Banfield Pet Hospital has released a report taken from 2.5 million health records. It suggests that an increase in diabetes, dental disease, flea infestations, chronic ear problems in both dogs and cats stems from a lack of preventative care. In other words, not enough vaccinations and vet visits to Banfield Pet Hospital.
This advice would be laughable if the effects weren't so tragic for family pets.
As Will Falconer, DVM has stated in his article The Cats are Talking ...About Chronic Disease,
"More veterinary care in the usual preventative way has backfired, and I think we are actually causing these chronic diseases to become more prevalent. While prevention is still most important, it's not best done by annual vaccines, toxic food, and topical flea poisons that warn us not to get them on our skin."Almost 10 years ago, in 2003, the American Veterinary Medical Association, the American Association of Feline Practitioners and every veterinary teaching hospital in America debunked the idea of one-size-fits-all annual vaccination schedule.
What AVMA says is "vaccines are a potent medical procedure associated with benefits and risk." The COBTA report tells practitioners it's OK to buck the tradition of annual vaccinations and consider "exposure probability, susceptibility, severity of disease, efficacy and safety of vaccines, potential public health concerns and owner's preferences" before inoculating.
The position of the American Animal Hospital Association is:
“Every effort should be made to change laws that require vaccination with this rabies product more often than every three years since annual vaccinations cannot be shown to increase efficacy and it is known to increase adverse events.” (Paul, Michael, Report of the American Animal Hospital Association Canine Vaccine Task Force: 2003 Canine Vaccine Guidelines, Recommendations, and Supporting Literature, AAHA Foundation, March 2003.)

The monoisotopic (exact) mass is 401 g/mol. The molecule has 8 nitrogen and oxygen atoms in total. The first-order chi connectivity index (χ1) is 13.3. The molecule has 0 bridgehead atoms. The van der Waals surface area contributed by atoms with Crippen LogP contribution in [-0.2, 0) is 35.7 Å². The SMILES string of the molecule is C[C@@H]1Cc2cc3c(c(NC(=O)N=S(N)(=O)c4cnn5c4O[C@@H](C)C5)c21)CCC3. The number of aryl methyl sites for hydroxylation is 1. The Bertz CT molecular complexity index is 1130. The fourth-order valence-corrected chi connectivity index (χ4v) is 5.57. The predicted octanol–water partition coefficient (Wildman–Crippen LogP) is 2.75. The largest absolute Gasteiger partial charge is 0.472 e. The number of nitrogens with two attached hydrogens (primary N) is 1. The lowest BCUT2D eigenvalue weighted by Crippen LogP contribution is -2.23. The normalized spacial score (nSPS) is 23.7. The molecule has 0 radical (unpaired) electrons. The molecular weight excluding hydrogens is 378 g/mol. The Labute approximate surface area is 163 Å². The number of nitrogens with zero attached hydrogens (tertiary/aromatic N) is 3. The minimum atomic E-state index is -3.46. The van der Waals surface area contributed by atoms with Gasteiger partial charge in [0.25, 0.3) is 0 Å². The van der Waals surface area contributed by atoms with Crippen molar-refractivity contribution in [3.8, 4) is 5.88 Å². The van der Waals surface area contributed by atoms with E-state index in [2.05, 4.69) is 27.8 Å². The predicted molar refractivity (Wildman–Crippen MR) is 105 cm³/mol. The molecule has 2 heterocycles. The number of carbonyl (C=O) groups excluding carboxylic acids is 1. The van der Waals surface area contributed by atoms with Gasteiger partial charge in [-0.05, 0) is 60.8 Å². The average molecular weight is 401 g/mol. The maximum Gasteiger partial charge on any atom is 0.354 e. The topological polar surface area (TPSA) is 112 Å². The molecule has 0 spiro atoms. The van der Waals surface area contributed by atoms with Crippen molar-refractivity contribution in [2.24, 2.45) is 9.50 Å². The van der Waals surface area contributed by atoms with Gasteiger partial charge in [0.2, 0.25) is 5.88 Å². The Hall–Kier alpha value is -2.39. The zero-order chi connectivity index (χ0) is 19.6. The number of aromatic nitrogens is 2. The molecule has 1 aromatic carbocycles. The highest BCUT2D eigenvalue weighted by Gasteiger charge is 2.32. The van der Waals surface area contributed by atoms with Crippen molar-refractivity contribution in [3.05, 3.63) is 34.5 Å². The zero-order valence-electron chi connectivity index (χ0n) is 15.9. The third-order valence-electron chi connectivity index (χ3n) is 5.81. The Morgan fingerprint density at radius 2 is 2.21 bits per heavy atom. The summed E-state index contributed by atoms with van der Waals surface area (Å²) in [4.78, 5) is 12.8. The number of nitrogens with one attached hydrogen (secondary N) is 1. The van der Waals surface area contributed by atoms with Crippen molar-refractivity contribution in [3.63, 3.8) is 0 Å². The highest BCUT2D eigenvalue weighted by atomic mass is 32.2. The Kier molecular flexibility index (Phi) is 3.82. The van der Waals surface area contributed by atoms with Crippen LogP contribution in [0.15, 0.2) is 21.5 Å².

Vaccinations in Veterinary Medicine: Dogs and Cats by Don Hamilton, DVM
A practice that was started many years ago and that lacks scientific validity or verification is annual re-vaccinations. Almost without exception there is no immunologic requirement for annual revaccinations. Immunity to viruses persists for years or for the life of the animal. Successful vaccination to most bacterial pathogens produces an immunologic memory that remains for years, allowing an animal to develop a protective anamnestic (secondary) response when exposed to virulent organisms. Only the immune response to toxins requires boosters (e.g. tetanus toxin booster, in humans, is recommended once every 7-10 years). And no toxin vaccines are currently used for dogs and cats. Furthermore, revaccination with most viral vaccines fails to stimulate an anamnestic (secondary) response as a result of interference by existing antibody (similar to maternal antibody interference).
It's safe to say the consensus among leading veterinary medical associations, vaccinologists and holistic vets is that yearly vaccinations are unnecessary, provide no benefit if given (will not increase immunity). The requirement for them by any veterinary or "pet hospital" is manipulative, i.e., they call for yearly vaccinations to induce clients to come in for examination rather than directly suggesting an examination.
Nice try, syringe jockeys.